Smith, Alan M., Paxton, Jennifer Z, Hung, Yi-Pei, Hadley, Martin J., Bowen, James, Williams, Richard L. and Grover, Liam M. (2015) Nanoscale crystallinity modulates cell proliferation on plasma sprayed surfaces. Materials Science and Engineering: C, 48. pp. 5-10. ISSN 09284931

Calcium phosphate coatings have been applied to the surface of metallic prostheses to mediate
hard and soft tissue attachment for more than 40 years. Most coatings are formed of high purity
hydroxyapatite, and coating methods are often designed to produce highly crystalline surfaces. It
is likely however, that coatings of lower crystallinity can facilitate more rapid tissue attachment
since the surface will exhibit a higher specific surface area and will be considerably more
reactive than a comparable highly crystalline surface. Here we test this hypothesis by growing a
population of MC3T3 osteoblast-like cells on the surface of two types of hip prosthesis with
similar composition, but with differing crystallinity. The surfaces with lower crystallinity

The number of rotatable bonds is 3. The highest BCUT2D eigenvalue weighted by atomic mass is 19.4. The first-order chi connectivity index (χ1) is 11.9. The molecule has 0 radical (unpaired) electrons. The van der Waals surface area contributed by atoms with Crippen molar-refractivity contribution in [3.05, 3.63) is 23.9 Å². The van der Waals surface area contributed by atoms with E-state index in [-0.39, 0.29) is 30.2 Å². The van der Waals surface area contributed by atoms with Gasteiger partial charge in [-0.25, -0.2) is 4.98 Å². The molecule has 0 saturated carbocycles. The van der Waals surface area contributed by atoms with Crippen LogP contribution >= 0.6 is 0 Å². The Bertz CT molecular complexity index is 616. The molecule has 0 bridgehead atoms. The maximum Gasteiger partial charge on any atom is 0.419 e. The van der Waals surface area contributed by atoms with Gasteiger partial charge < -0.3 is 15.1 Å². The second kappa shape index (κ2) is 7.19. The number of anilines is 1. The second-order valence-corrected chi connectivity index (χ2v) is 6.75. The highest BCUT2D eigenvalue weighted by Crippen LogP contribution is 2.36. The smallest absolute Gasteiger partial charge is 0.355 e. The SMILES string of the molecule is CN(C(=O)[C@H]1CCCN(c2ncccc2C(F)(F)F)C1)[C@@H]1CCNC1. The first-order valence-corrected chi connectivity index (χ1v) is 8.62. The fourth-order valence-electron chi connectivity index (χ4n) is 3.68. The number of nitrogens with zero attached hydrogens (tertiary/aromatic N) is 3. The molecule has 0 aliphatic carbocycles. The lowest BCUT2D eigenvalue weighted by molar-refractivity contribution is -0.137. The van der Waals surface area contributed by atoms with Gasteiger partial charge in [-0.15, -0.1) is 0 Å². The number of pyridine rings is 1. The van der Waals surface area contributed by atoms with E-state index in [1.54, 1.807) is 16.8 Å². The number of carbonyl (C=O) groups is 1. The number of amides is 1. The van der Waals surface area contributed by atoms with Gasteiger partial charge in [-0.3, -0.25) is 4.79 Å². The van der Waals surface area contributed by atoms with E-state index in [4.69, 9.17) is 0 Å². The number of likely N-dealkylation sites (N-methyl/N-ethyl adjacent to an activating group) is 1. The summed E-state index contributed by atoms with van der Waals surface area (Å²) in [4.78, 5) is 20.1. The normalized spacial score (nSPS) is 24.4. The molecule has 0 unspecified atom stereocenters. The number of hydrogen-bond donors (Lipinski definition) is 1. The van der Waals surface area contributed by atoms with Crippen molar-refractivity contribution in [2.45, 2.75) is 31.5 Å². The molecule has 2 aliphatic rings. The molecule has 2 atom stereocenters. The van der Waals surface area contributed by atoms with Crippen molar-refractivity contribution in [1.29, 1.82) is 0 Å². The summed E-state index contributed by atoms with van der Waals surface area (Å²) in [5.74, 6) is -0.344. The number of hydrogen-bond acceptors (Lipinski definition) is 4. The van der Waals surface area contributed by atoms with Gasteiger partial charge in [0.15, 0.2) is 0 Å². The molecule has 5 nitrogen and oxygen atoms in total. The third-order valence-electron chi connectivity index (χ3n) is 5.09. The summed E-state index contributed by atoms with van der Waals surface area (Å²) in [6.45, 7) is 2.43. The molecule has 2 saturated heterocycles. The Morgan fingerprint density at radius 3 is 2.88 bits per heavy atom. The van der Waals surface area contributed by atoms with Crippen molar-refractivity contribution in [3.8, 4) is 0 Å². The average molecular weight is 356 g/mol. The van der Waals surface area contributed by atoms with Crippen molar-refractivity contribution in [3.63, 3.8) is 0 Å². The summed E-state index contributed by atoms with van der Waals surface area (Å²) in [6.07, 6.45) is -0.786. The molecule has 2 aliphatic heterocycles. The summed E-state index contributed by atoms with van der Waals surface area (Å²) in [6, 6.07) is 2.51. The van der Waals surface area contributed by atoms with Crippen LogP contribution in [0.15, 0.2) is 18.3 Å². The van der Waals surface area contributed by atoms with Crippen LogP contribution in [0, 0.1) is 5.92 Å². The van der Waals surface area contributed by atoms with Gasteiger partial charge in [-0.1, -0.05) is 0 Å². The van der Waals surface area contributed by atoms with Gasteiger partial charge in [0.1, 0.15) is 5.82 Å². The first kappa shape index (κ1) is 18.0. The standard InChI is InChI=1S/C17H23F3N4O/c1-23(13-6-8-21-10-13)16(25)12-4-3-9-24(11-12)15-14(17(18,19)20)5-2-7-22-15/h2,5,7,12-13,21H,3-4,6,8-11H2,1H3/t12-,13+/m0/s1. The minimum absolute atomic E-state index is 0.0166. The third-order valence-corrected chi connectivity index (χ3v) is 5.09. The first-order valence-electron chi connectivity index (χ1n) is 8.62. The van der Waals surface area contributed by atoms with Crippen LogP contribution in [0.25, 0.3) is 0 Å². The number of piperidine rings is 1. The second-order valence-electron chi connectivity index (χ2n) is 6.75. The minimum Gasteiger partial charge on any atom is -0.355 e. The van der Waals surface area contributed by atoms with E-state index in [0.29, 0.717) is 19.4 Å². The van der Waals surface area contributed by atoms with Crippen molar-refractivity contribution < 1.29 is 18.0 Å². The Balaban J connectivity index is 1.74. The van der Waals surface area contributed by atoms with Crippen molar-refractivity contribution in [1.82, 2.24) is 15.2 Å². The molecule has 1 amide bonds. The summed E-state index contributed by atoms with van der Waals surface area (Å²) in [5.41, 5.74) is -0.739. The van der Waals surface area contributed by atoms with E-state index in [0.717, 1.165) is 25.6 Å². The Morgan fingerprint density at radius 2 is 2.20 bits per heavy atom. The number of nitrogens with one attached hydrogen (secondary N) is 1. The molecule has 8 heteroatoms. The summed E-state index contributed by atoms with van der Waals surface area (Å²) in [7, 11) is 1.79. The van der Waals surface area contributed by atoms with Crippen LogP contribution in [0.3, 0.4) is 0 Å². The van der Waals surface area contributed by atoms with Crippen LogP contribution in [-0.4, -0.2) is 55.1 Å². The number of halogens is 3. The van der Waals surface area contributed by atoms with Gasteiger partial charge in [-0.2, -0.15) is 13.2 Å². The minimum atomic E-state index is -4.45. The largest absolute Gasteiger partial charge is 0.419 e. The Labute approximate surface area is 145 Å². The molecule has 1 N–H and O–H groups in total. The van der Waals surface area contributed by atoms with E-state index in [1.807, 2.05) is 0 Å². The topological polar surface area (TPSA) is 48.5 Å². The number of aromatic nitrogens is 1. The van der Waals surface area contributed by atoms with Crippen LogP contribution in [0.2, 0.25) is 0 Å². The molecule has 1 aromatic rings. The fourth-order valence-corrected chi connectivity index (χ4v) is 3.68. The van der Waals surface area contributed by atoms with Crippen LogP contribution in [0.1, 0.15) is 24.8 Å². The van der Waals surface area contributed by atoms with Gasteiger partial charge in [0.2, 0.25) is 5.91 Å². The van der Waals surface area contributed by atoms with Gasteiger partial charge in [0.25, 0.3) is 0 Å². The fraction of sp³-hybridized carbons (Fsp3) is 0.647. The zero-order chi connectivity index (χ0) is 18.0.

facilitated more rapid cell attachment and increased proliferation rate, despite having a less
heterogeneous surface topography. This work highlights that the influence of the crystallinity of
HA at the nano-scale is dominant over macro-scale topography for cell adhesion and growth.
Furthermore, crystallinity could be easily adjusted by without compromising coating purity.
These findings could facilitate designing novel coated calcium phosphate surfaces that more
rapidly bond tissue following implantation.

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